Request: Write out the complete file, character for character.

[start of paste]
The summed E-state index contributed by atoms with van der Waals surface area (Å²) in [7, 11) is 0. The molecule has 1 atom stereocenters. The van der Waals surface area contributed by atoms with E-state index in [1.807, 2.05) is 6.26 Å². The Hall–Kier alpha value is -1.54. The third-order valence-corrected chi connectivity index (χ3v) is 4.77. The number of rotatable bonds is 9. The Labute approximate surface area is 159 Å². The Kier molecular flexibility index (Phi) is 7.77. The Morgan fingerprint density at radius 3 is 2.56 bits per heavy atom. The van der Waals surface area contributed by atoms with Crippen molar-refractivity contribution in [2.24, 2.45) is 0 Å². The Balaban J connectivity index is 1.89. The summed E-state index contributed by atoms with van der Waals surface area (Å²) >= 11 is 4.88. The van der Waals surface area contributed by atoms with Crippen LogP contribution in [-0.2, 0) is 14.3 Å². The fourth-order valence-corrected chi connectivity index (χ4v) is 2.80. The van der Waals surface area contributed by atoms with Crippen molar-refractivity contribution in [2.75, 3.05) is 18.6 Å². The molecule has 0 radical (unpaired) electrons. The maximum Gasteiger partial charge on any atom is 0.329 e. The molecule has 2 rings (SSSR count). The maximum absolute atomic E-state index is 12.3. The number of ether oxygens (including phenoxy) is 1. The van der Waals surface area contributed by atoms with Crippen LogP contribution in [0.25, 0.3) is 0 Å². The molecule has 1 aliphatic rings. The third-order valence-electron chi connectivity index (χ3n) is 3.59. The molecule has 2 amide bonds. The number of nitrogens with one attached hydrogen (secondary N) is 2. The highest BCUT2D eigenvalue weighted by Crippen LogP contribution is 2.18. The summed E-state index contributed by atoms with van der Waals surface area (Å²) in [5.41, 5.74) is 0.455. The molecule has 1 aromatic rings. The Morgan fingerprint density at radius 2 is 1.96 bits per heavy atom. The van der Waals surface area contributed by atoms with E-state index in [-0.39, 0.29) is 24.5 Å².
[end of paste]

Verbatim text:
The summed E-state index contributed by atoms with van der Waals surface area (Å²) in [7, 11) is 0. The molecule has 1 atom stereocenters. The van der Waals surface area contributed by atoms with E-state index in [1.807, 2.05) is 6.26 Å². The Hall–Kier alpha value is -1.54. The third-order valence-corrected chi connectivity index (χ3v) is 4.77. The number of rotatable bonds is 9. The Labute approximate surface area is 159 Å². The Kier molecular flexibility index (Phi) is 7.77. The Morgan fingerprint density at radius 3 is 2.56 bits per heavy atom. The van der Waals surface area contributed by atoms with Crippen molar-refractivity contribution in [2.24, 2.45) is 0 Å². The Balaban J connectivity index is 1.89. The summed E-state index contributed by atoms with van der Waals surface area (Å²) >= 11 is 4.88. The van der Waals surface area contributed by atoms with Crippen LogP contribution in [-0.2, 0) is 14.3 Å². The fourth-order valence-corrected chi connectivity index (χ4v) is 2.80. The van der Waals surface area contributed by atoms with Crippen molar-refractivity contribution in [2.75, 3.05) is 18.6 Å². The molecule has 0 radical (unpaired) electrons. The maximum Gasteiger partial charge on any atom is 0.329 e. The molecule has 2 rings (SSSR count). The maximum absolute atomic E-state index is 12.3. The number of ether oxygens (including phenoxy) is 1. The van der Waals surface area contributed by atoms with Crippen LogP contribution in [0.25, 0.3) is 0 Å². The molecule has 1 aliphatic rings. The third-order valence-electron chi connectivity index (χ3n) is 3.59. The molecule has 2 amide bonds. The number of nitrogens with one attached hydrogen (secondary N) is 2. The highest BCUT2D eigenvalue weighted by Crippen LogP contribution is 2.18. The summed E-state index contributed by atoms with van der Waals surface area (Å²) in [5.41, 5.74) is 0.455. The molecule has 1 aromatic rings. The Morgan fingerprint density at radius 2 is 1.96 bits per heavy atom. The van der Waals surface area contributed by atoms with E-state index in [-0.39, 0.29) is 24.5 Å².